Helping businesses recover from blows dealt by the pandemic and prioritizing north Baton Rouge for investment are among this year’s major priorities for the Baton Rouge Area Chamber.
BRAC CEO Adam Knapp outlined the agency’s priorities for the year during a lunchtime presentation today to the Baton Rouge Press Club. The agency’s prior five-year plan ended in 2020 “in the midst of the pandemic,” and Knapp says the organization has been unable to write its next long-term strategy, though it plans to start sometime this year.
“We’re in between one five-year strategy and the need to write another,” Knapp says. “This year is an opportunity for something different. … We have to be asking ourselves, ‘How can we come together?’ Not just after the pandemic, but after a complicated election. Let 2021 be a start for a new Baton Rouge metro.”
Thus far, the metro has recreated 35,000 jobs since the pandemic dealt its strongest blow in the spring, Knapp says, although the area is still down some 15,000 to 20,000 jobs. While unemployment claims have dropped, the numbers still point to a challenged economy as 4,000 more people applied for unemployment over the holidays.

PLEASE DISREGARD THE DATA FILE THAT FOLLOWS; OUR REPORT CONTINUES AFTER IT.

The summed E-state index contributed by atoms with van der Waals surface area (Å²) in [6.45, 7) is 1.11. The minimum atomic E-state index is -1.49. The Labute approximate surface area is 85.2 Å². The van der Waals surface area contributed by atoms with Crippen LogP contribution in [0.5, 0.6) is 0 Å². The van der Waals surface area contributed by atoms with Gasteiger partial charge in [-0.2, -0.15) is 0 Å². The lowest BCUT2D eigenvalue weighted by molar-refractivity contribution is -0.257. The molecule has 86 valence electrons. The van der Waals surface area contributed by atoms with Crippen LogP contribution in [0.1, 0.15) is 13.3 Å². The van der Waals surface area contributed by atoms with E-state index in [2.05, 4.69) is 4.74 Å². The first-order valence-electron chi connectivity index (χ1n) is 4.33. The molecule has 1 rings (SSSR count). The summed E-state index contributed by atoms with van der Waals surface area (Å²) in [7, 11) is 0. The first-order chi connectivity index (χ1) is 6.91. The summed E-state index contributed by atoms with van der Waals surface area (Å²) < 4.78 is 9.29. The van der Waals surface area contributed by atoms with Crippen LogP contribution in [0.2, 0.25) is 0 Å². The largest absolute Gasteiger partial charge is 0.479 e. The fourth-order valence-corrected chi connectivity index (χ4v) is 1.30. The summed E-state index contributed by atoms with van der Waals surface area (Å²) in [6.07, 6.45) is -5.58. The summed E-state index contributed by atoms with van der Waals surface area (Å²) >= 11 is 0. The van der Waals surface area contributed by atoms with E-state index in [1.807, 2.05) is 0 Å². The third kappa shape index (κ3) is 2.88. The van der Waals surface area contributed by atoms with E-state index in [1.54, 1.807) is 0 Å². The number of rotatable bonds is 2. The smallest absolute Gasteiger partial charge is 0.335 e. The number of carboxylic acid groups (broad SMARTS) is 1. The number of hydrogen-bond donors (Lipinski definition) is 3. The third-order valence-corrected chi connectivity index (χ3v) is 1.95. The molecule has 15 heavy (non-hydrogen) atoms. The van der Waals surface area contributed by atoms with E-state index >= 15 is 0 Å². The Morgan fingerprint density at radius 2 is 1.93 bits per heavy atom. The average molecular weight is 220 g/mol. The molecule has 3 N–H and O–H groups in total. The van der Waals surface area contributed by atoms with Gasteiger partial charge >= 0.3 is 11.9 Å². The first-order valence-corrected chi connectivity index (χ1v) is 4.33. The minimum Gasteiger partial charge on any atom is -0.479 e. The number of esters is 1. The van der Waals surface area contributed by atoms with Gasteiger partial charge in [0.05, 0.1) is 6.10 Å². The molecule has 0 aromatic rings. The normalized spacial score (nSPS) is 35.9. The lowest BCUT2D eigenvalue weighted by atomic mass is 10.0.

“The effect of the pandemic and closures of parts of the economy continue to linger,” Knapp says. “Small business revenue in East Baton Rouge Parish is down 22% from before the pandemic. Livingston Parish is down 32%. Ascension is doing better—it’s just down 3%—but it’s still down.”
The organization is also prioritizing north Baton Rouge and diversity and inclusion efforts this year. Specifically, BRAC is looking at ways to spur more reinvestment in north Baton Rouge, either through new initiatives or private reinvestment. Knapp says BRAC is exploring how economic development agencies across the country have used a business service model to help disadvantaged businesses grow. BRAC is also hiring a full-time employee to work on diversity and inclusion initiatives.
In addition to its other priorities, BRAC intends to champion the need for a new Mississippi River bridge. Knapp says the organization backs the state Legislature raising the gas tax—as long as certain projects receive funding from the increase.